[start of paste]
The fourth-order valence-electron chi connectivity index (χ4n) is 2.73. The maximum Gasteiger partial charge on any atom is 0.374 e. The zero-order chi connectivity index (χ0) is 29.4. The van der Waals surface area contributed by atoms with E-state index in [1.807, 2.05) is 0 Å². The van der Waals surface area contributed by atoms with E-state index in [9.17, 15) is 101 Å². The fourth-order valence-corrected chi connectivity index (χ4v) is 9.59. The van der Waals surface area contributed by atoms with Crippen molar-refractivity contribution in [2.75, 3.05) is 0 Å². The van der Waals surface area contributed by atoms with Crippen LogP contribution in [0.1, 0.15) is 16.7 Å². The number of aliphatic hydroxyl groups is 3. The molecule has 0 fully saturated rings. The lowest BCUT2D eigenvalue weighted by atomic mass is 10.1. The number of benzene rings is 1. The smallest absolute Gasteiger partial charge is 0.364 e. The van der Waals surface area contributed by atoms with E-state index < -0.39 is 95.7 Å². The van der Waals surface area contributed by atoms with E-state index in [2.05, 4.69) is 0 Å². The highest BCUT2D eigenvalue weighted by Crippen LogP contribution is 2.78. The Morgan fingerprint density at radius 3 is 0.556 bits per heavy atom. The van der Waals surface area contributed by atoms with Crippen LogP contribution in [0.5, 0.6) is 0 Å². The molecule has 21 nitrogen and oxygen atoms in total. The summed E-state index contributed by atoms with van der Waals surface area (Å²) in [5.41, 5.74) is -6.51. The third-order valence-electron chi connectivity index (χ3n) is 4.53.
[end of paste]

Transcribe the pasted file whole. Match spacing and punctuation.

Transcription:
The fourth-order valence-electron chi connectivity index (χ4n) is 2.73. The maximum Gasteiger partial charge on any atom is 0.374 e. The zero-order chi connectivity index (χ0) is 29.4. The van der Waals surface area contributed by atoms with E-state index in [1.807, 2.05) is 0 Å². The van der Waals surface area contributed by atoms with E-state index in [9.17, 15) is 101 Å². The fourth-order valence-corrected chi connectivity index (χ4v) is 9.59. The van der Waals surface area contributed by atoms with Crippen molar-refractivity contribution in [2.75, 3.05) is 0 Å². The van der Waals surface area contributed by atoms with Crippen LogP contribution in [0.1, 0.15) is 16.7 Å². The number of aliphatic hydroxyl groups is 3. The molecule has 0 fully saturated rings. The lowest BCUT2D eigenvalue weighted by atomic mass is 10.1. The number of benzene rings is 1. The smallest absolute Gasteiger partial charge is 0.364 e. The van der Waals surface area contributed by atoms with E-state index < -0.39 is 95.7 Å². The van der Waals surface area contributed by atoms with E-state index in [2.05, 4.69) is 0 Å². The highest BCUT2D eigenvalue weighted by Crippen LogP contribution is 2.78. The Morgan fingerprint density at radius 3 is 0.556 bits per heavy atom. The van der Waals surface area contributed by atoms with Crippen LogP contribution in [0.5, 0.6) is 0 Å². The molecule has 21 nitrogen and oxygen atoms in total. The summed E-state index contributed by atoms with van der Waals surface area (Å²) in [5.41, 5.74) is -6.51. The third-order valence-electron chi connectivity index (χ3n) is 4.53.